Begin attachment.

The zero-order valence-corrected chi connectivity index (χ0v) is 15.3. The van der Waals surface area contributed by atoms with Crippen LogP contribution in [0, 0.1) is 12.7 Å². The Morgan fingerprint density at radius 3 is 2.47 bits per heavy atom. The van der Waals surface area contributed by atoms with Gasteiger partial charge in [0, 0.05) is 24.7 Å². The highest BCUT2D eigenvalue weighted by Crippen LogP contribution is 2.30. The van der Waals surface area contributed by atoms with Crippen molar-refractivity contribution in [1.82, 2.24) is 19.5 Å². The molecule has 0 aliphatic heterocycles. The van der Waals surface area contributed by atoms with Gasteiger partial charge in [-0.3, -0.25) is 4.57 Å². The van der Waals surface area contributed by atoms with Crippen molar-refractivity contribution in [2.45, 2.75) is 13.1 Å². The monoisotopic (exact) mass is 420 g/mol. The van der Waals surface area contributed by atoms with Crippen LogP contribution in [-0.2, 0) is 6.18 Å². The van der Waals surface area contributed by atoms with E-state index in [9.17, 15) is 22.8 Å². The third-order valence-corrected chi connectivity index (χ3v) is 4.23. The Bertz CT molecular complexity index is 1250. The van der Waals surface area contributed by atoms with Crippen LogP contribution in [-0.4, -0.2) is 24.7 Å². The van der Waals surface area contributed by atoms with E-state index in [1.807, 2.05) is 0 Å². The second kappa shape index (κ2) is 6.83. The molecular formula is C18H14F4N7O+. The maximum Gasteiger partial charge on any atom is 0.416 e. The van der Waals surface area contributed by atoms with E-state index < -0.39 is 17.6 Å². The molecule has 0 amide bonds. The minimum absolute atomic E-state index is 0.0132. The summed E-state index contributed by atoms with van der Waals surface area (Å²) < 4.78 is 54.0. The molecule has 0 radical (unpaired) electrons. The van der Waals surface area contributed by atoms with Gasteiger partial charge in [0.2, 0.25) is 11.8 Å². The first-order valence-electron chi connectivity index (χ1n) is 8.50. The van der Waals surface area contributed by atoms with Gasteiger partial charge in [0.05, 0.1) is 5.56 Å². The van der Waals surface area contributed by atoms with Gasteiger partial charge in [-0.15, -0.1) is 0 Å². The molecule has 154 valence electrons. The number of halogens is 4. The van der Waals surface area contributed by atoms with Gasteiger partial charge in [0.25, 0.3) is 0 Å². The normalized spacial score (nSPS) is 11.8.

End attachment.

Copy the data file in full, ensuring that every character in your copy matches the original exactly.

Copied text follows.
The zero-order valence-corrected chi connectivity index (χ0v) is 15.3. The van der Waals surface area contributed by atoms with Crippen LogP contribution in [0, 0.1) is 12.7 Å². The Morgan fingerprint density at radius 3 is 2.47 bits per heavy atom. The van der Waals surface area contributed by atoms with Gasteiger partial charge in [0, 0.05) is 24.7 Å². The highest BCUT2D eigenvalue weighted by Crippen LogP contribution is 2.30. The van der Waals surface area contributed by atoms with Crippen molar-refractivity contribution in [1.82, 2.24) is 19.5 Å². The molecule has 0 aliphatic heterocycles. The van der Waals surface area contributed by atoms with Gasteiger partial charge in [-0.3, -0.25) is 4.57 Å². The van der Waals surface area contributed by atoms with Crippen molar-refractivity contribution in [2.45, 2.75) is 13.1 Å². The monoisotopic (exact) mass is 420 g/mol. The van der Waals surface area contributed by atoms with Crippen LogP contribution in [-0.2, 0) is 6.18 Å². The van der Waals surface area contributed by atoms with E-state index in [9.17, 15) is 22.8 Å². The third-order valence-corrected chi connectivity index (χ3v) is 4.23. The Bertz CT molecular complexity index is 1250. The van der Waals surface area contributed by atoms with Crippen LogP contribution in [-0.4, -0.2) is 24.7 Å². The van der Waals surface area contributed by atoms with E-state index in [1.807, 2.05) is 0 Å². The second kappa shape index (κ2) is 6.83. The molecular formula is C18H14F4N7O+. The maximum Gasteiger partial charge on any atom is 0.416 e. The van der Waals surface area contributed by atoms with E-state index < -0.39 is 17.6 Å². The molecule has 0 amide bonds. The minimum absolute atomic E-state index is 0.0132. The summed E-state index contributed by atoms with van der Waals surface area (Å²) < 4.78 is 54.0. The molecule has 0 radical (unpaired) electrons. The van der Waals surface area contributed by atoms with Gasteiger partial charge in [0.2, 0.25) is 11.8 Å². The first-order valence-electron chi connectivity index (χ1n) is 8.50. The van der Waals surface area contributed by atoms with Gasteiger partial charge in [0.05, 0.1) is 5.56 Å². The van der Waals surface area contributed by atoms with Gasteiger partial charge in [-0.15, -0.1) is 0 Å². The molecule has 154 valence electrons. The number of halogens is 4. The van der Waals surface area contributed by atoms with Gasteiger partial charge in [0.25, 0.3) is 0 Å². The normalized spacial score (nSPS) is 11.8.